How to Keep Festive Cheer for a Happy and Motivating New Year
Do you want to start the new year full of positivity? Keen to keep your class motivated and happy as we head into 2021? Victoria Maitland reckons Christmas can give us plenty of positive lessons and so she’s got some ideas to help you.
2020 has been difficult - probably the understatement of the year! But then long-term goals always are. It’s hard to track progress. Plans often become vague and optimistic, as counting is done in months rather than days.
And that’s not accounting for the motivation vacuum that occurs when there really is no end in sight - thanks COVID!
However, with Christmas coming, it does seem there are attainable end points in sight – to the term, to the year and to the latest round of restrictions. Accompanied by some twinkling lights, mulled wine and the recognisable tones of Wham and Mariah Carey coming from every car window, the festive season brings some much-needed familiarity to an otherwise alien year.
Short Term Goals
You see, short term goals and immediate satisfaction reap rewards. A quick dopamine hit can leave us realising what we want and striving for more of the same. Achievements feel good and we can tick box our way to success through a ladder of measurable goals.
If we know, then, that short term success fires our brain with a lovely buzz of achievement and helps us feel good, can this help us with our overall motivation? Can we take these short-term Christmas-centric methods through to 2021 to create a sustainable toolkit of motivation for the classroom?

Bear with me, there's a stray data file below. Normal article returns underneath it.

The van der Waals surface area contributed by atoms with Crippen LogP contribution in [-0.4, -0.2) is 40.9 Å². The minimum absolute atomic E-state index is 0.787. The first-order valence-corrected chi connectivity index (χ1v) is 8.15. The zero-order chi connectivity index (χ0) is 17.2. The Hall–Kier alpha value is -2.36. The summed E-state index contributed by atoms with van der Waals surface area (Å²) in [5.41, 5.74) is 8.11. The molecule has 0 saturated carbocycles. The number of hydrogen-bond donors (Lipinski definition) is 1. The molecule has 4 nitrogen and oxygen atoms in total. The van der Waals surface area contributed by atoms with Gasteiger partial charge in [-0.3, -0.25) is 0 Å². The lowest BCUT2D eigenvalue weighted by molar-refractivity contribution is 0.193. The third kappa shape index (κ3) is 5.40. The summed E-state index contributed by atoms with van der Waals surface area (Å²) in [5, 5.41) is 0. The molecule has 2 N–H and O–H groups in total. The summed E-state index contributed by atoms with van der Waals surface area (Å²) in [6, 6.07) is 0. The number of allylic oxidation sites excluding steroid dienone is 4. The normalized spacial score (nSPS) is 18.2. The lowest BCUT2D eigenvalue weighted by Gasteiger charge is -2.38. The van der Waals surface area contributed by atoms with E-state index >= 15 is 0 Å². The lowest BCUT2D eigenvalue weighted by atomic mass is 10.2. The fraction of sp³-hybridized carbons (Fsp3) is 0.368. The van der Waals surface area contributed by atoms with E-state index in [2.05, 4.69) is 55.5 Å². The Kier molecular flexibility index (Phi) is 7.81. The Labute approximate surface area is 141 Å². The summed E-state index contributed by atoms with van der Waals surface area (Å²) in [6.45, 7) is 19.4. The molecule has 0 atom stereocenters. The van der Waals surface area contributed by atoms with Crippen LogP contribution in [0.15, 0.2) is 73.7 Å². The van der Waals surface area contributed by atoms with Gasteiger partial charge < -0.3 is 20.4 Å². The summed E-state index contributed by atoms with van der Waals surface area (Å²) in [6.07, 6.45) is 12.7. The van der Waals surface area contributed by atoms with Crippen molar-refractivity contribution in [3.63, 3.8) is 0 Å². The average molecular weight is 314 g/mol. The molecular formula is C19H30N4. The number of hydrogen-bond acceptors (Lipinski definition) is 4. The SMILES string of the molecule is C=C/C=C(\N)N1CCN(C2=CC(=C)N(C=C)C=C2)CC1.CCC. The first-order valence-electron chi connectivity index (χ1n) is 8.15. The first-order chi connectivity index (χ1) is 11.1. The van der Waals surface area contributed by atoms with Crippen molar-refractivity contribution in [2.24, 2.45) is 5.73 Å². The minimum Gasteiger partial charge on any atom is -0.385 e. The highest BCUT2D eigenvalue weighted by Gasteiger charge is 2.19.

I say yes! So here are some ideas to help you take that festive cheer from Christmas and use it to your advantage.
Recognise the Journey
We may not know how long it will continue into 2021, but we have been on this journey for 9 months - a huge achievement. Try and see those markers. Make a list of the things that you have already done to get to now - including affording the gifts you’re giving. Can you come up with 20 positive things that happened in 2020?
Don’t wait for motivation to come to you. Motivation actually comes after starting a new behaviour or regime, and not before. Once a task is started it is easier to continue - just hold that in mind when you think about wrapping presents or washing up after the Christmas meal.
Create a Ritual Around Your Tasks
By planning a schedule that you stick to, you give yourself focus. Creating habits and routines is the best way to motivate your brain and your body. Not only will it help you feel more positive and in control, it will also calm the children when Christmas excitement is in overdrive.
Avoid Succumbing to Fear
When nagging doubts surface, we can feel overwhelmed and out of control. A quick blast of music, doing physical activity or laughing with a friend releases endorphins, asserts our authority and helps us feel impactful. Feed your brain some external positivity - especially when cooking Christmas dinner!
Think about Thinking
If we believe the journey will be hard, it will be - particularly if it involves the mother-in-law. Recognise that you can do it and that it will make an impact. Your work as a teacher serves so many - the children, the parents and the community. It truly is important. If the journey does feel hard, reflect on a time when you’ve faced something similar and consider how you were successful.
Get those happy hormones released by recognising and celebrating your achievements - a lovely Christmas dinner, time spent with family etc. Put your feet up and reflect on the positives - it will make you want to do it all over again, I promise.
So take any festive lessons you’ve learned, like the ideas above, and think about how you can maintain them as you move into 2021. After all, they are definitely lessons for your class to learn too, right? Together you can continue that sense of festive cheer and achievement well into the new year.